|Name||Terling Church of England Voluntary Aided Primary School|
|Ofsted Inspection Rating||Requires improvement|
|Inspection Date||12 March 2019|
|Address||New Road, Terling, Chelmsford, Essex, CM3 2PN|
|Religious Character||Church of England|
|Number of Pupils||98 (52% boys 48% girls)|
|Number of Pupils per Teacher||17.8|
|Percentage Free School Meals||6.1%|
|Percentage English is Not First Language||0%|
Information about this school
The school is a Church of England voluntary aided primary school under the Diocese of Chelmsford. The school’s most recent Statutory Inspection of Anglican and Methodist Schools (SIAMS) under section 48 of the Education Act was on 1 May 2018. The school received a good judgement at this time. It had previously been outstanding. The school is a smaller than the average-sized primary school. Pupils are taught in mixed-age classes. There are four classes in the school: Reception, Years 1 and 2, Years 3 and 4, and Years 5 and 6. The school has had four headteachers since the previous inspection. The headteacher joined the school in April 2016. The headteacher was absent during this inspection and has been on leave of absence since January 2019. A new deputy headteacher started at the school in September 2018 on a part-time basis. She is temporarily working full time as the acting headteacher. The proportion of pupils known to be eligible for the pupil premium is much lower than the national average.
Summary of key findings for parents and pupils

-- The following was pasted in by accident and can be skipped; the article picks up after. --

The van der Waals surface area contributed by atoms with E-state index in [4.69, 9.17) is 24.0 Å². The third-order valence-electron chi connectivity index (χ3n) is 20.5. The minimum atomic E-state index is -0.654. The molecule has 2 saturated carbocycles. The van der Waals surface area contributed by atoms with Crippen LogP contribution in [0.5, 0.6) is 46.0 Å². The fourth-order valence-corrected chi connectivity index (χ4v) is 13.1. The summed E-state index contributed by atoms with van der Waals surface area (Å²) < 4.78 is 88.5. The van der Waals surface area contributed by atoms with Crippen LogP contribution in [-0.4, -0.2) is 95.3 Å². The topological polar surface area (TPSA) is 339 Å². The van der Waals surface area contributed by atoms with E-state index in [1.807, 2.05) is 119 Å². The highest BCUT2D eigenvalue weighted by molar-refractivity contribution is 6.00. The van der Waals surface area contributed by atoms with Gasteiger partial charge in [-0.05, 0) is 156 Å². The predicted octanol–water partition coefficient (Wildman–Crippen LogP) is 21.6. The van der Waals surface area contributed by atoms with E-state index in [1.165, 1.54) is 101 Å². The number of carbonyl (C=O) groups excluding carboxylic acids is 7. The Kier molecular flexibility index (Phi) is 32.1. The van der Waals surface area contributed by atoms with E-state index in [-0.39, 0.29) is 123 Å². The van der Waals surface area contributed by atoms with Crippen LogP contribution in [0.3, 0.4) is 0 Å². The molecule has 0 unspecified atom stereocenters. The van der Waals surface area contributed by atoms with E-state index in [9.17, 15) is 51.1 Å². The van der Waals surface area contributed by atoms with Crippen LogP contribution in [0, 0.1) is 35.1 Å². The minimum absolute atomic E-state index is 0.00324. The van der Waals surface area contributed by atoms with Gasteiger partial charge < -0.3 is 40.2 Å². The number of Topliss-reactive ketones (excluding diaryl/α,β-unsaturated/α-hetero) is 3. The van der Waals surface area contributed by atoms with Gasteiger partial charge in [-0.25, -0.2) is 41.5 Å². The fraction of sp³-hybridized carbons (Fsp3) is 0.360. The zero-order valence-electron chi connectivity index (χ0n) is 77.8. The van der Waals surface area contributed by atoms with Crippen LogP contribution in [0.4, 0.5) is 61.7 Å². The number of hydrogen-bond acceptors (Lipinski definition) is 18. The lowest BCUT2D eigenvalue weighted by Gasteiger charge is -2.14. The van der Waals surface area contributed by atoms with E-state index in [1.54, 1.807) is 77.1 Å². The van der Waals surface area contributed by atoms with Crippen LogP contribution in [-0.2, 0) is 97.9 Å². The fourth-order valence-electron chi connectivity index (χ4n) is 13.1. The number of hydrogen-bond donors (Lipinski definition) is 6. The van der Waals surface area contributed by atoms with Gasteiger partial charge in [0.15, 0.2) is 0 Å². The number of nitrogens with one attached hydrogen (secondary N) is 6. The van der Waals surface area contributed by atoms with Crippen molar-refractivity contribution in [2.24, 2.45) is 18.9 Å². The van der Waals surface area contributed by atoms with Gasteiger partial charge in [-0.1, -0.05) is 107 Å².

This is a school that requires improvement Leaders, governors, the local authority and the diocese have failed to stem a decline in standards over recent years. Pupils do not make the progress that they should by the end of key stage 2. Since the previous inspection, there has been high turnover in leadership and staffing at the school. This has hindered leaders’ capacity to bring sustained improvements in teaching, learning and the curriculum. Governors do not all have the same understanding about the weaknesses in teaching and learning. They do not challenge leaders and the local authority effectively about standards in the school. Pupils with special education needs and/or disabilities (SEND) do not make good progress over time, both socially and academically. Teaching, learning and assessment, and the achievement of pupils are not yet consistently good. Although staffing is now more stable, pupils have gaps in their knowledge and understanding, especially in mathematics, which have yet to be fully addressed. Some subject leaders’ work to raise standards in subjects other than English and mathematics is not yet fully embedded. It is too early to see the impact of this work. The school has the following strengths Leaders, governors and staff are working relentlessly to bring about improvements. Despite significant staffing issues, they have maintained the daily running of the school remarkably well. Children in the early years get a very good start to their education. They learn, behave and achieve well. Pupils feel safe, well supported and happy at the school. They love learning, and build strong relationships with staff, despite staff changes. They behave well and act as positive role models for one another. Staff are positive about the changes being brought by leaders. They are diligent and committed to doing their best for pupils.